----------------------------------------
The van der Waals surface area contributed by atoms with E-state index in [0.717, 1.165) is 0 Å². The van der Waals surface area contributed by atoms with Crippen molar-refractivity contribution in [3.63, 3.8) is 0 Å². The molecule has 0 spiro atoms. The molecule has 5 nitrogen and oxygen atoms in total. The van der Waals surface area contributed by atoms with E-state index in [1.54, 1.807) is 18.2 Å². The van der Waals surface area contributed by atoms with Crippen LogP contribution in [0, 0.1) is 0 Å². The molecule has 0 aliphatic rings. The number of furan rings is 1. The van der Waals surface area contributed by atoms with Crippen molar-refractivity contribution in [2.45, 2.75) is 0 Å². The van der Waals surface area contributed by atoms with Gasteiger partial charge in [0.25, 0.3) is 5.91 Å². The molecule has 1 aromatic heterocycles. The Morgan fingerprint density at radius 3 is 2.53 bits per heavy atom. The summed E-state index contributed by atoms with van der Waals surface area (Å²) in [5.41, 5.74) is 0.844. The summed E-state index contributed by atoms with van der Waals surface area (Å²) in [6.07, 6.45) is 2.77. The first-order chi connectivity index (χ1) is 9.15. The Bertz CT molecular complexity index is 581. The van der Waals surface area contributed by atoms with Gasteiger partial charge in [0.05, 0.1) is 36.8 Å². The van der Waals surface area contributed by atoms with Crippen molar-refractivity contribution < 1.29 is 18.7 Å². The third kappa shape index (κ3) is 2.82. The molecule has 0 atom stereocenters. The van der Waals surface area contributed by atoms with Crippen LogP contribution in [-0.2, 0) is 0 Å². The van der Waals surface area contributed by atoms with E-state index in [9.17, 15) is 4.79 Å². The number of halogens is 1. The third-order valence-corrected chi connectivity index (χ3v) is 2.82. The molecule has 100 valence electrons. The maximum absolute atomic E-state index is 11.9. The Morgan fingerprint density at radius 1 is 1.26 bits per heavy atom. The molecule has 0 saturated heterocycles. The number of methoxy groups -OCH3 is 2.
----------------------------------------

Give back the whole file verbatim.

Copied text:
The van der Waals surface area contributed by atoms with E-state index in [0.717, 1.165) is 0 Å². The van der Waals surface area contributed by atoms with Crippen molar-refractivity contribution in [3.63, 3.8) is 0 Å². The molecule has 0 spiro atoms. The molecule has 5 nitrogen and oxygen atoms in total. The van der Waals surface area contributed by atoms with E-state index in [1.54, 1.807) is 18.2 Å². The van der Waals surface area contributed by atoms with Crippen LogP contribution in [0, 0.1) is 0 Å². The molecule has 0 aliphatic rings. The number of furan rings is 1. The van der Waals surface area contributed by atoms with Crippen molar-refractivity contribution in [2.45, 2.75) is 0 Å². The van der Waals surface area contributed by atoms with Gasteiger partial charge in [0.25, 0.3) is 5.91 Å². The molecule has 1 aromatic heterocycles. The Morgan fingerprint density at radius 3 is 2.53 bits per heavy atom. The summed E-state index contributed by atoms with van der Waals surface area (Å²) in [5.41, 5.74) is 0.844. The summed E-state index contributed by atoms with van der Waals surface area (Å²) in [6.07, 6.45) is 2.77. The first-order chi connectivity index (χ1) is 9.15. The Bertz CT molecular complexity index is 581. The van der Waals surface area contributed by atoms with Gasteiger partial charge in [0.05, 0.1) is 36.8 Å². The van der Waals surface area contributed by atoms with Crippen molar-refractivity contribution < 1.29 is 18.7 Å². The third kappa shape index (κ3) is 2.82. The molecule has 0 atom stereocenters. The van der Waals surface area contributed by atoms with Crippen LogP contribution in [-0.2, 0) is 0 Å². The van der Waals surface area contributed by atoms with E-state index in [9.17, 15) is 4.79 Å². The number of halogens is 1. The third-order valence-corrected chi connectivity index (χ3v) is 2.82. The molecule has 100 valence electrons. The maximum absolute atomic E-state index is 11.9. The Morgan fingerprint density at radius 1 is 1.26 bits per heavy atom. The molecule has 0 saturated heterocycles. The number of methoxy groups -OCH3 is 2.